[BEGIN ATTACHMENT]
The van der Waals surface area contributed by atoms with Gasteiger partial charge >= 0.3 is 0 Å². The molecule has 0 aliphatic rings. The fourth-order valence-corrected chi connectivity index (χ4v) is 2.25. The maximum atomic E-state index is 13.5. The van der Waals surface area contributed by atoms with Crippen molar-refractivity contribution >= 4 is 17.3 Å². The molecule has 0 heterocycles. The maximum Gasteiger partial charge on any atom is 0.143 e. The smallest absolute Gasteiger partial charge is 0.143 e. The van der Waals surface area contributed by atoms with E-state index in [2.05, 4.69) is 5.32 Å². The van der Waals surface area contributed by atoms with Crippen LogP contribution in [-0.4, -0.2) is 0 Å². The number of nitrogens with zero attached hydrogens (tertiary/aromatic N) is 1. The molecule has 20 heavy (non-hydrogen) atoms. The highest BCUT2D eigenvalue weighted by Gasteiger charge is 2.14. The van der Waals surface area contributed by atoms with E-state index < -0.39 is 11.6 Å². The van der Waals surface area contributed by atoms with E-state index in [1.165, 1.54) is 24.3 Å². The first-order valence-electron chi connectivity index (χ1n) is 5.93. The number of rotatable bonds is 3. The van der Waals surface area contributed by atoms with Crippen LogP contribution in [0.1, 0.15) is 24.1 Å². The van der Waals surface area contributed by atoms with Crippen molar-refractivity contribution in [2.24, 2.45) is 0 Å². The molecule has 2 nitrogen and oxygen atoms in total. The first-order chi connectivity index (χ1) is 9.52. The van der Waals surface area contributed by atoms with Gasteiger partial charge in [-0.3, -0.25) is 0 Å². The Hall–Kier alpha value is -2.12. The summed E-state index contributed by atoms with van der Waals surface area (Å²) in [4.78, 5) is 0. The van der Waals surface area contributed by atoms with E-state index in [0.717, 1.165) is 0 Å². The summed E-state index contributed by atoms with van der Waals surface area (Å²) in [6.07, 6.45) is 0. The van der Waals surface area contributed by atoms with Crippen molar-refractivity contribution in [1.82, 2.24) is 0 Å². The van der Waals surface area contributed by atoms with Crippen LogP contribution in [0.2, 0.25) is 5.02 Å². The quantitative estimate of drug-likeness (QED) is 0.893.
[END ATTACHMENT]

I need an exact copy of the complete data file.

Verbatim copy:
The van der Waals surface area contributed by atoms with Gasteiger partial charge >= 0.3 is 0 Å². The molecule has 0 aliphatic rings. The fourth-order valence-corrected chi connectivity index (χ4v) is 2.25. The maximum atomic E-state index is 13.5. The van der Waals surface area contributed by atoms with Crippen molar-refractivity contribution >= 4 is 17.3 Å². The molecule has 0 heterocycles. The maximum Gasteiger partial charge on any atom is 0.143 e. The smallest absolute Gasteiger partial charge is 0.143 e. The van der Waals surface area contributed by atoms with E-state index in [2.05, 4.69) is 5.32 Å². The van der Waals surface area contributed by atoms with Crippen LogP contribution in [-0.4, -0.2) is 0 Å². The number of nitrogens with zero attached hydrogens (tertiary/aromatic N) is 1. The molecule has 20 heavy (non-hydrogen) atoms. The highest BCUT2D eigenvalue weighted by Gasteiger charge is 2.14. The van der Waals surface area contributed by atoms with E-state index < -0.39 is 11.6 Å². The van der Waals surface area contributed by atoms with E-state index in [1.165, 1.54) is 24.3 Å². The first-order valence-electron chi connectivity index (χ1n) is 5.93. The number of rotatable bonds is 3. The van der Waals surface area contributed by atoms with Crippen LogP contribution in [0.1, 0.15) is 24.1 Å². The van der Waals surface area contributed by atoms with Crippen molar-refractivity contribution in [2.24, 2.45) is 0 Å². The molecule has 2 nitrogen and oxygen atoms in total. The first-order chi connectivity index (χ1) is 9.52. The van der Waals surface area contributed by atoms with Gasteiger partial charge in [-0.3, -0.25) is 0 Å². The Hall–Kier alpha value is -2.12. The summed E-state index contributed by atoms with van der Waals surface area (Å²) in [4.78, 5) is 0. The van der Waals surface area contributed by atoms with E-state index in [0.717, 1.165) is 0 Å². The summed E-state index contributed by atoms with van der Waals surface area (Å²) in [6.07, 6.45) is 0. The van der Waals surface area contributed by atoms with Crippen molar-refractivity contribution in [1.82, 2.24) is 0 Å². The van der Waals surface area contributed by atoms with Crippen LogP contribution in [0.2, 0.25) is 5.02 Å². The quantitative estimate of drug-likeness (QED) is 0.893.